Structure of the vesicular stomatitis virus nucleoprotein-RNA complex.
ABSTRACT Vesicular stomatitis virus is a negative-stranded RNA virus. Its nucleoprotein (N) binds the viral genomic RNA and is involved in multiple functions including transcription, replication, and assembly. We have determined a 2.9 angstrom structure of a complex containing 10 molecules of the N protein and 90 bases of RNA. The RNA is tightly sequestered in a cavity at the interface between two lobes of the N protein. This serves to protect the RNA in the absence of polynucleotide synthesis. For the RNA to be accessed, some conformational change in the N protein should be necessary.
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ABSTRACT: It is well established that RNA viruses exhibit higher rates of spontaneous mutation than DNA viruses and microorganisms. However, their mutation rates vary amply, from 10(-6) to 10(-4) substitutions per nucleotide per round of copying (s/n/r) and the causes of this variability remain poorly understood. In addition to differences in intrinsic fidelity or error correction capability, viral mutation rates may be dependent on host factors. Here, we assessed the effect of the cellular environment on the rate of spontaneous mutation of the vesicular stomatitis virus (VSV), which has a broad host range and cell tropism. Luria-Delbrück fluctuation tests and sequencing showed that VSV mutated similarly in baby hamster kidney, murine embryonic fibroblasts, colon cancer, and neuroblastoma cells (approx. 10(-5) s/n/r). Cell immortalization through p53 inactivation and oxygen levels (1-21%) did not have a significant impact on viral replication fidelity. This shows that previously published mutation rates can be considered reliable despite being based on a narrow and artificial set of laboratory conditions. Interestingly, we also found that VSV mutated approximately four times more slowly in various insect cells compared with mammalian cells. This may contribute to explaining the relatively slow evolution of VSV and other arthropod-borne viruses in nature.PLoS Pathogens 01/2014; 10(1):e1003855. · 8.14 Impact Factor
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ABSTRACT: The development of mechanistic insight into the molecular basis of how intrinsically disordered proteins function is a key challenge for contemporary molecular biology. Intrinsic protein disorder is abundant in the replication machinery of paramyxoviruses. In order to study this kind of protein, new methods are required that specifically take account of the highly dynamic nature of the chain, and describe this disorder in quantitative terms. Here we review recent studies of conformational disorder in paramyxoviral phosphoproteins and nucleoproteins using solution-based approaches such as nuclear magnetic resonance.Current opinion in virology. 03/2014; 5C:72-81.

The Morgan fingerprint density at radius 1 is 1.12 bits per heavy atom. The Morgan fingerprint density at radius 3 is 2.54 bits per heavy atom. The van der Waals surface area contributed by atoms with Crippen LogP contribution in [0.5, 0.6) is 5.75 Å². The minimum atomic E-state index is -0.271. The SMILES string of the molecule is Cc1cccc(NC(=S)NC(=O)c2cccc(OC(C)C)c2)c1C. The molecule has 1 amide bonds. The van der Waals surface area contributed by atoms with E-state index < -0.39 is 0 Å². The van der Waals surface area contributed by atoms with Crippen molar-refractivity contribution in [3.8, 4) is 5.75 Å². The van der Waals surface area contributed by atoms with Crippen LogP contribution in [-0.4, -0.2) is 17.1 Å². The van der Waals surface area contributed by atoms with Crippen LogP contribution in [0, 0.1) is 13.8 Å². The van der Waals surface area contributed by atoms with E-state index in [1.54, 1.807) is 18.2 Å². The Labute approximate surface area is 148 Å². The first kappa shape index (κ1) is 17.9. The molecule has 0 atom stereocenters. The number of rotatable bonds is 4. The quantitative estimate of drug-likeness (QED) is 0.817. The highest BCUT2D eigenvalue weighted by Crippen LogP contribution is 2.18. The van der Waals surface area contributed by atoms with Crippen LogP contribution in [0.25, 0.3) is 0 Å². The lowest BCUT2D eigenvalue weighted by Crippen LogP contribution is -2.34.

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ABSTRACT: Birnaviruses are unconventional members of the icosahedral double-stranded (dsRNA) RNA virus group. The main differential birnavirus trait is the lack of the inner icosahedral transcriptional core, a ubiquitous structure conserved in all other icosahedral dsRNA viruses, that shelters the genome from cellular dsRNA sensors and provide the enzymatic machinery to produce and extrude mature messenger RNAs. In contrast, birnaviral particles enclose ribonucleoprotein (RNP) complexes formed by the genome segments, the dsRNA-binding VP3 polypeptide and the virus-encoded RNA polymerase (RdRp). The presence of RNPs suggests that the birnavirus replication program might exhibit significant differences with respect to those of prototypal dsRNA viruses. However, experimental evidences supporting this hypothesis are as yet scarce. Of particular relevance for the understanding of birnavirus replication is to determine whether RNPs act as intracellular capsid-independent transcriptional units. Our study was focused to answer this question using the infectious bursal disease virus (IBDV), the best characterized birnavirus, as model virus. Here, we describe the intracellular assembly of functional IBDV RNPs in the absence of the virus-encoded VP2 capsid polypeptide. Recombinant RNPs are generated upon coexpression of the IBDV VP1 and RdRp polypeptides and transfection of purified virus dsRNA. Presented data show that recombinant RNPs direct the expression of the IBDV polypeptide repertoire and the production of infectious virus in culture cells. Results described in this report constitute the first direct experimental evidence showing that birnaviral RNPs are intracellularly active in the absence of the virus capsid. This finding is consistent with presented data indicating that RNP formation precedes virus assembly in IBDV-infected cells, and supports the recently proposed IBDV replication model entailing the release of RNPs during the initial stages of the infection. Indeed, results presented here also support the previously proposed evolutionary connection between birnaviruses and positive-strand single-stranded RNA viruses.PLoS ONE 01/2014; 9(1):e87790. · 3.53 Impact Factor